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Alan Caslin, Chair of the Niagara Region, and Chris Nowrouzi, CEO of Greater Toronto Airways

Greater Toronto Airways

At least two small airlines are hoping to increase service to Waterloo, Ont. – a proposition that many locals believe would boost business in the fast-growing startup hub.

One is Greater Toronto Airways, which recently announced it would launch service to the Niagara Region next month from its base at downtown Toronto's Billy Bishop Airport. The private airline's chief executive, Chris Nowrouzi, said he's been involved in serious discussions with officials in the Waterloo region. He expects to begin daily service in early 2017, once the proper permits are in place.

"It seems everyone is on board," said Mr. Nowrouzi. "It's a definite at this point."

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Another airline is Canada Jetlines Ltd., which has held off its cross-country service launch out of secondary airports while it seeks a foreign funding exemption from the government, a step it needs so it can meet the last requirement of its reverse takeover of Jet Metal Corp. Jetlines plans to go public on the TSX Venture, which has conditionally approved the transaction.

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Canada Jetlines chief executive Jim Scott said by e-mail that a "brand name" company is ready to invest in Jetlines, but its stake would be greater than the industry's 25-per-cent foreign investment limit. Jetlines submitted an exemption request to Transport Canada in May and, after a consultation process wrapped up last month, is waiting for a final decision.

Mr. Scott also said Jetlines, which calls itself an "ultra-low cost carrier," has a number of routes planned out to connect Waterloo and "major city centres" in Canada and the U.S. Jetlines has named nearby Hamilton as one of its hubs.

The commute between Toronto and Waterloo is a source of aggravation for many of the 200,000 people in the region's tech sector who need to shuttle back and forth for meetings with clients, financial backers, advisers and even remote staff. There are active discussions amongst all three levels of government to improve transportation on the ground, but so far air transportation has remained a remote possibility.

Tony LaMantia, the president and chief executive of the Waterloo Region Economic Development Corporation, cannot quantify how much growth would be added to Toronto-Waterloo's combined $350-billion GDP with better transit infrastructure. But he is convinced that the region, especially the biggest employers housed there, would benefit from air service.

"Nothing I could do in economic development in terms of attracting an anchor company would be as significant as a Toronto air [link]," said Mr. LaMantia. "It's a priority for us and a priority for the community."

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Mallorie Brodie and Lauren Lake, co-founders of Kitchener's Bridgit, a communication platform for construction workers, say they travel several times a month along Ontario's Highway 401. But they admit they wouldn't be likely candidates to purchase a seat onboard an aircraft, although they say they'd consider it if tickets were cheap enough.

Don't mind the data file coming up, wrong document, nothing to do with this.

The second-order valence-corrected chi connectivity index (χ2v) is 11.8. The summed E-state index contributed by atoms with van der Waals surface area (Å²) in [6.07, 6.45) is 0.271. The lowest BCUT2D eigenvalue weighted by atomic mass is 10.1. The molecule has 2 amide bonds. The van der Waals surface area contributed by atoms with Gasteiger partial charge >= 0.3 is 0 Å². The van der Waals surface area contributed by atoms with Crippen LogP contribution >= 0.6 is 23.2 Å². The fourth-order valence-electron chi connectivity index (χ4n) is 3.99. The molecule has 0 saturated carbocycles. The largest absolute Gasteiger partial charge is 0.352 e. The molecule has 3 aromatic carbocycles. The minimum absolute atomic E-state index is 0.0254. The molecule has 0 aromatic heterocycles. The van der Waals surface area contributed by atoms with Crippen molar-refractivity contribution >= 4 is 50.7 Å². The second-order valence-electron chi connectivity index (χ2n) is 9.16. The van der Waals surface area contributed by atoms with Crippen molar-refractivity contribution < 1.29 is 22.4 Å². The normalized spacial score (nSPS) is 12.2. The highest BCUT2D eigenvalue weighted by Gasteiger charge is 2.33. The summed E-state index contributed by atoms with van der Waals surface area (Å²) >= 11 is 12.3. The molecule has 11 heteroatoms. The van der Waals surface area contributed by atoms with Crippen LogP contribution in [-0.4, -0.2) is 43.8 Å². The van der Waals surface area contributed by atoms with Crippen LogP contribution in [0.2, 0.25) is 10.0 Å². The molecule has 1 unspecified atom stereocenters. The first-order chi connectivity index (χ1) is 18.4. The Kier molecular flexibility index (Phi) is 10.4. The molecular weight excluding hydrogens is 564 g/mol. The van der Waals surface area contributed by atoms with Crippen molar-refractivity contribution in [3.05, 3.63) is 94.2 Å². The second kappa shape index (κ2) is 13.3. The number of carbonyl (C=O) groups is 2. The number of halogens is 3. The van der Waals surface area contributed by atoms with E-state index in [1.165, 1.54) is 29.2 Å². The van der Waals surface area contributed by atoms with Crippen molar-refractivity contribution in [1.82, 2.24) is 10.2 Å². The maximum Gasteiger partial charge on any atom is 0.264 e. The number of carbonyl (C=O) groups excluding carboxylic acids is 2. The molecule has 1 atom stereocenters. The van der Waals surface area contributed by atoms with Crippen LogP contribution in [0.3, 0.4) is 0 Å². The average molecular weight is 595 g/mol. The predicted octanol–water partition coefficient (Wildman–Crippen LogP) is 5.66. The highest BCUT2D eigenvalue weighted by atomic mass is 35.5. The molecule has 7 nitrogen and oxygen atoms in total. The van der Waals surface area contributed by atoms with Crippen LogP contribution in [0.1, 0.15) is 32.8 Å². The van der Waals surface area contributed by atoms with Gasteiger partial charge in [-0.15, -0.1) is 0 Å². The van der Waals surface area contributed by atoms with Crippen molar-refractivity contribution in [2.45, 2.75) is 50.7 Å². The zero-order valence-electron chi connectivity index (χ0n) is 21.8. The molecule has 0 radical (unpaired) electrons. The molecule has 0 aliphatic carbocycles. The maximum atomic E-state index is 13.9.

Mr. Nowrouzi wouldn't disclose what his company would charge for the 17-minute flight between Waterloo and Toronto, but said the ticket price would be similar to the fare between Toronto and Niagara, which, according to its website, is $85 for one-way travel.

"It would be a financial decision," said Ms. Brodie in a phone interview conducted while driving with Ms. Lake along the 401. "For the right price we would do it."

Both Ms. Brodie and Ms. Lake are proponents of a high-speed rail link, a possibility that the province is currently exploring.

For their part, the country's two national carriers, Air Canada and WestJet Airlines Ltd., have no plans to fly between Toronto and Waterloo. WestJet said the short hop wouldn't make economic sense, especially with the large jets in its fleet and its lack of slots at Billy Bishop. The largest tenant at Toronto Island's airport, Porter Airlines, said it has no "imminent" plans to add Waterloo to its flight map.

Mr. Nowrouzi said Greater Toronto Airways would break even if the company's eight-seat, twin-engine aircraft flew half-full each way. He's also looking to convince large companies to commit to "a seat per day" as a means to make profitability more likely. And he's stopped in Pennsylvania this week, shopping to expand his fleet.

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In terms of logistics, the Region of Waterloo International Airport, a 20-minute drive from Waterloo in Breslau, Ont., is on board. The airport's general manager, Chris Wood, said he has spoken with Mr. Nowrouzi and is hopeful that Greater Toronto Airways will follow through.

"We've invested a lot of money into the airport and we're trying to utilize the asset as best we can," said Mr. Wood, adding that even though he's had discussion with other airlines, none has found a way to make the Toronto-Waterloo route profitable. "Porter is the obvious choice, but their airplanes are quite large and it [wouldn't be] the most efficient use of their [fleet]."

Ultimately, Mr. Wood said, it's the airline's decision to proceed with service. "We're completely willing and able to help an operator." But the benefit is mutual, especially after October when airport traffic slows down to just one flight a day.

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